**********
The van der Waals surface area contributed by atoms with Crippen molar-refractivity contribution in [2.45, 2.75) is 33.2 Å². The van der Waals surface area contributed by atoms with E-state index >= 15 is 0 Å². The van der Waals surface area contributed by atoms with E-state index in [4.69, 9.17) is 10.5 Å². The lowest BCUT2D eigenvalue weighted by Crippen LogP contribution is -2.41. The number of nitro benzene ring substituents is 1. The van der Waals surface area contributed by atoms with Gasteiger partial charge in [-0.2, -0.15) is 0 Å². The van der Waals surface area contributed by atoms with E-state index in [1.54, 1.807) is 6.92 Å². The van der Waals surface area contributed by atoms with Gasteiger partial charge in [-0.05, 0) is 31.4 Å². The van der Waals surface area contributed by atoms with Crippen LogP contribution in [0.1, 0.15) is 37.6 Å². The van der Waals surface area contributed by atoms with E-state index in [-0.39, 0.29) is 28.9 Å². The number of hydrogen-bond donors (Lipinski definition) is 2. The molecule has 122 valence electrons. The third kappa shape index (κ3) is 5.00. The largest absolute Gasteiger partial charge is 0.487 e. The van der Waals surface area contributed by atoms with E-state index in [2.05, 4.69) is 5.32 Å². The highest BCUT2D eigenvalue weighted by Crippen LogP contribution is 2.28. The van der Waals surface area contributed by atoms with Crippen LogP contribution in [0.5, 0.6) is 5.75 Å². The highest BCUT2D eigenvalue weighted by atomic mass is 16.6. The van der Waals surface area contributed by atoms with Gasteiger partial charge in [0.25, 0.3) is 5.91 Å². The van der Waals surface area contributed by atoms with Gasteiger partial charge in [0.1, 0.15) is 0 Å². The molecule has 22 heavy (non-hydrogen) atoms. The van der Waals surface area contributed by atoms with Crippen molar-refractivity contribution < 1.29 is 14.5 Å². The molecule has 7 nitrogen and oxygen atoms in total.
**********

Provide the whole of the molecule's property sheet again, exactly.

The van der Waals surface area contributed by atoms with Crippen molar-refractivity contribution in [2.45, 2.75) is 33.2 Å². The van der Waals surface area contributed by atoms with E-state index >= 15 is 0 Å². The van der Waals surface area contributed by atoms with E-state index in [4.69, 9.17) is 10.5 Å². The lowest BCUT2D eigenvalue weighted by Crippen LogP contribution is -2.41. The number of nitro benzene ring substituents is 1. The van der Waals surface area contributed by atoms with Gasteiger partial charge in [-0.2, -0.15) is 0 Å². The van der Waals surface area contributed by atoms with E-state index in [1.54, 1.807) is 6.92 Å². The van der Waals surface area contributed by atoms with Gasteiger partial charge in [-0.05, 0) is 31.4 Å². The van der Waals surface area contributed by atoms with Crippen LogP contribution in [0.1, 0.15) is 37.6 Å². The van der Waals surface area contributed by atoms with E-state index in [-0.39, 0.29) is 28.9 Å². The number of hydrogen-bond donors (Lipinski definition) is 2. The molecule has 122 valence electrons. The third kappa shape index (κ3) is 5.00. The largest absolute Gasteiger partial charge is 0.487 e. The van der Waals surface area contributed by atoms with E-state index in [2.05, 4.69) is 5.32 Å². The highest BCUT2D eigenvalue weighted by Crippen LogP contribution is 2.28. The van der Waals surface area contributed by atoms with Crippen LogP contribution in [0.5, 0.6) is 5.75 Å². The highest BCUT2D eigenvalue weighted by atomic mass is 16.6. The van der Waals surface area contributed by atoms with Gasteiger partial charge in [0.25, 0.3) is 5.91 Å². The van der Waals surface area contributed by atoms with Gasteiger partial charge in [0.1, 0.15) is 0 Å². The molecule has 22 heavy (non-hydrogen) atoms. The van der Waals surface area contributed by atoms with Crippen molar-refractivity contribution < 1.29 is 14.5 Å². The molecule has 7 nitrogen and oxygen atoms in total.